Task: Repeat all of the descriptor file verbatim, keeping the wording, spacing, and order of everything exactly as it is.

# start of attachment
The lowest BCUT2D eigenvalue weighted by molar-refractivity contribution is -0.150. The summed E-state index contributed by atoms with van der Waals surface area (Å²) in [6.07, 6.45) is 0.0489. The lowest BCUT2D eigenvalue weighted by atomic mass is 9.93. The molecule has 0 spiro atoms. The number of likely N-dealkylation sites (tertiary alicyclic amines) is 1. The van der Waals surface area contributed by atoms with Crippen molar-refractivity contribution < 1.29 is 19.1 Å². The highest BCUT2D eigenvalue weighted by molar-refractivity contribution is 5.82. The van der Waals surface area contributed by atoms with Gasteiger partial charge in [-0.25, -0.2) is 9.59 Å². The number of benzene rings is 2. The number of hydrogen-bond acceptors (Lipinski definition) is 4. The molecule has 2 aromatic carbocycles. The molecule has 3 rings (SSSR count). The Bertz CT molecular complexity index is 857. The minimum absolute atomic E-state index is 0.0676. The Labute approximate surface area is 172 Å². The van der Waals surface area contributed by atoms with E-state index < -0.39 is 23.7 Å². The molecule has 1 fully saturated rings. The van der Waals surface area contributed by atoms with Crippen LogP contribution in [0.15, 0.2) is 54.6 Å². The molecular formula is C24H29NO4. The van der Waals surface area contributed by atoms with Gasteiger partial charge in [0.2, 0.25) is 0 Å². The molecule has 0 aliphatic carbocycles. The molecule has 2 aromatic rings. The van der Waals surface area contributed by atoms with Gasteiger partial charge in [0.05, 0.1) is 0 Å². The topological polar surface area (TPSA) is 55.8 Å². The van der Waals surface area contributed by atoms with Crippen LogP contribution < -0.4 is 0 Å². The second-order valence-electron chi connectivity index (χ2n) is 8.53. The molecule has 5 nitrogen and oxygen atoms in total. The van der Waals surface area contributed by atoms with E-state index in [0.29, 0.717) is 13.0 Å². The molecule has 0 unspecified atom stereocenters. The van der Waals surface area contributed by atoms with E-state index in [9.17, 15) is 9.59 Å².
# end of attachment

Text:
The lowest BCUT2D eigenvalue weighted by molar-refractivity contribution is -0.150. The summed E-state index contributed by atoms with van der Waals surface area (Å²) in [6.07, 6.45) is 0.0489. The lowest BCUT2D eigenvalue weighted by atomic mass is 9.93. The molecule has 0 spiro atoms. The number of likely N-dealkylation sites (tertiary alicyclic amines) is 1. The van der Waals surface area contributed by atoms with Crippen molar-refractivity contribution < 1.29 is 19.1 Å². The highest BCUT2D eigenvalue weighted by molar-refractivity contribution is 5.82. The van der Waals surface area contributed by atoms with Gasteiger partial charge in [-0.25, -0.2) is 9.59 Å². The number of benzene rings is 2. The number of hydrogen-bond acceptors (Lipinski definition) is 4. The molecule has 2 aromatic carbocycles. The molecule has 3 rings (SSSR count). The Bertz CT molecular complexity index is 857. The minimum absolute atomic E-state index is 0.0676. The Labute approximate surface area is 172 Å². The van der Waals surface area contributed by atoms with E-state index < -0.39 is 23.7 Å². The molecule has 1 fully saturated rings. The van der Waals surface area contributed by atoms with Crippen LogP contribution in [0.15, 0.2) is 54.6 Å². The molecular formula is C24H29NO4. The van der Waals surface area contributed by atoms with Gasteiger partial charge in [0.2, 0.25) is 0 Å². The molecule has 0 aliphatic carbocycles. The molecule has 2 aromatic rings. The van der Waals surface area contributed by atoms with Gasteiger partial charge in [0.05, 0.1) is 0 Å². The topological polar surface area (TPSA) is 55.8 Å². The van der Waals surface area contributed by atoms with Crippen LogP contribution < -0.4 is 0 Å². The second-order valence-electron chi connectivity index (χ2n) is 8.53. The molecule has 5 nitrogen and oxygen atoms in total. The van der Waals surface area contributed by atoms with E-state index in [0.29, 0.717) is 13.0 Å². The molecule has 0 unspecified atom stereocenters. The van der Waals surface area contributed by atoms with E-state index in [9.17, 15) is 9.59 Å².